Critical Hit 2015: Speedmaking (3 games in 30 minutes)

One of our creative exercises, lead by Jorge Lopes Ramos, was to make 3 games in 10 minutes each with a set of utensils. As if making a game in such a short time was not hard enough, he added another restriction: We could not give direct instructions to the group who would play our game afterwards. Instead, we should come up with a more creative way to instruct them.

With 16 participants making 3 games in groups of 4, we had a lot of different approaches.


Here’s a thing that I did at my last Mini Jam. I originally had this idea for the last Ludum Dare (theme: Entire Game on One Screen) and since I dropped out of that, I did it now.


Rotate the center and the bubbles coming in to connect same-colored bubbles.

Survive with as many points as possible!

Play in the Webplayer or on Android.


An EyeTracker Perspective Experiment

A month ago at the last Berlin Mini Game Jam, I set out to experiment and get acquainted with the Tobii EyeX which can track where your eyes are – and more importantly, where exactly you look on the screen. The obvious thing would be to use that gaze tracking, but out of ideas and inspired by Amazon Fire Dynamic Perspective, I tried to use the actual eye tracking to make the monitor behave like a window into a real-life scene.

An EyeTracker Perspective Experiment

EyeTracker Perspective Experiment

Download for Windows!

My goal was to create the illusion of actual 3D, but maybe due to my scene not being very exciting that turned out rather boring. It looked a bit more interesting once I dropped the “real-life window” idea and made it more a “choose your perspective with head movement” control by exaggerating the movement. By then, I had only half an hour left and no gameplay, so I did the obvious: I added polka and bouncing balls that shoot where you look! Maybe it could have been an interesting horror game with good assets and actual gameplay – although for an immersive perspective horror game, I would probably rather use an Oculus Rift.

And man, it’s hard to come up with good ideas for this device. While eye tracking is widely established for user testing, it’s rather new when it comes to being used in games themselves. I certainly don’t make it easier for myself with my rules for experiments with new technology:

  1. The new technology must be used for a part of the core gameplay.
  2. The benefits (e.g. immersion, precision, ease of use, unique aspects) of using the new technology over traditional technology must outweigh the disadvantages for the intended purpose.

Eye trackers seems to be more suited for passive or highly situative supporting roles – targeting, for example, seems to be easier and more precisely done with a joystick or a mouse for most purposes. But by now, I have a really cool idea that I want to experiment with next time. Can’t wait until I get a new laptop with USB3 so I can try my hand at eye tracking again!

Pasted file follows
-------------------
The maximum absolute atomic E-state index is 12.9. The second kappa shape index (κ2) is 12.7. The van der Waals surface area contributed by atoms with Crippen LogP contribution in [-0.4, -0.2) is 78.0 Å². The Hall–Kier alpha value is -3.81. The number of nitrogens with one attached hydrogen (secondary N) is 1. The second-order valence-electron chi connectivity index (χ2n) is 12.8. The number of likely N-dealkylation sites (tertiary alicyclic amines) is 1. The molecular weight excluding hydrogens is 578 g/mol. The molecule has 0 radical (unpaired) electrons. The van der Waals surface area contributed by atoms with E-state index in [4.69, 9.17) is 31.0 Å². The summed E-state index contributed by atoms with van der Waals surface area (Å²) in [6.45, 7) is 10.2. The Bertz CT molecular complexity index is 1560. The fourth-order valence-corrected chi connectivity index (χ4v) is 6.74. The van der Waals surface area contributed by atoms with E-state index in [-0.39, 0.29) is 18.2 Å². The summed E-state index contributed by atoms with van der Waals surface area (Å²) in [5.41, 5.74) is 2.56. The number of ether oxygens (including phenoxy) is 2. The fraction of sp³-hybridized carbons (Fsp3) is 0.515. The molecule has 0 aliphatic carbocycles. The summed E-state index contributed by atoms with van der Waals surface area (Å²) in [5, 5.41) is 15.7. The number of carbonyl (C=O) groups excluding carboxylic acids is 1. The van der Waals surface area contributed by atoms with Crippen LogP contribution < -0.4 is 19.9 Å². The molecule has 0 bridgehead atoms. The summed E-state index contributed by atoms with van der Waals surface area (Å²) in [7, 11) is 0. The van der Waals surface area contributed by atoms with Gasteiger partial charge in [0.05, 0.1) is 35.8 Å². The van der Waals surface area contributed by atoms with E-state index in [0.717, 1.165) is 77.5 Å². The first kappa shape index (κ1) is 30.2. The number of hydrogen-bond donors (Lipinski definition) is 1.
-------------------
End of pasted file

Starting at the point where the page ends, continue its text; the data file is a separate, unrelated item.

Red Ball, Blue Ball

This jam, I didn’t even really want I’d participate and instead just sit around and talk to people, but two hours in I was like “Everyone around me is busy, so let’s make something too!”. I only had 6 hours left and no concept, but it’s not like that ever stopped me…

Red Ball, Blue Ball

Bounce your ball back and forth!
Build walls at the right moment!
Claim the star once and for all!

(You’ll need two XBox 360 controllers.)

Left/Right Stick: Play your diamonds.
Left or Right Back Button: Place a wall. (Has a cooldown.)

Play in your browser!

Download for Windows!

Red Ball, Blue Ball



Aubjects, or: The last game I’ll ever make in 2013

For every month of 2013, I’ve released (at least!) one game – except December. Luckily, there’s still a few minutes left, so I present to you my digital web/desktop/Android adaptation of a board game we once made at my university!


Your job is to locate six mysterious Aubjects
on a foreign planet – via triangulation.
To make it more exciting, you decided to have a contest!

Enclose exactly one Aubject to score.
For every additional enemy probe you get one bonus point.

Become the Master Triangulator in:
Aubjects, a game of skill for two players.

Play it right in your browser!

Download it for:

Aubjects Gameplay


This game is based on a board game made at the HTW Berlin, designed by:

  • Tobias Müller
  • Anthea Neums
  • Nathanael Siering
  • Tobias Wehrum
  • Florian Wokurka

Hammertennis: ChainJam 4 Players Edition

A few weeks ago, I participated in the ChainJam. It was about making 4 player local multiplayer games, each lasting only one minute – and then we’d take all of them and string them randomly together, playing one after another and keeping the score throughout the game. It’s pretty well explained here!

Since my previous tries to remake my beloved Hammertennis as a Unity game failed, I used the ChainJam as an excuse to experiment some more. After a day of coding (and a little revision later to make it able to work as a stand-alone), I got this:

Hammertennis: ChainJam 4 Players Edition

Try to keep balls in your territory to score points!

Playable with gamepads or multiple keyboards.

Play it online here!

So – am I content with it? Gameplay-wise, I am not – it keeps the uncontrollability that was fun in the original Hammertennis, but because it’s so cramped and you now have 4 players instead of two, the interaction feels more meaningless. I learned to use RageSpline and Farseer though, and I am quite happy with the visual look I achieved. I think it’s a huge step forward from my usual programmer art. So – no, the game isn’t that great, but I think it’ll help me a lot when I try to make the next revision in the Hammertennis prototype series!


Defend your villages and people in: Trap 3

The October Mini Game Jam was a lot of fun – 17 attending people in total! Whoo! Out of the available themes, I picked “Trap”. After some brainstorming, I combined it with a Match 3 concept, and finally arrived at: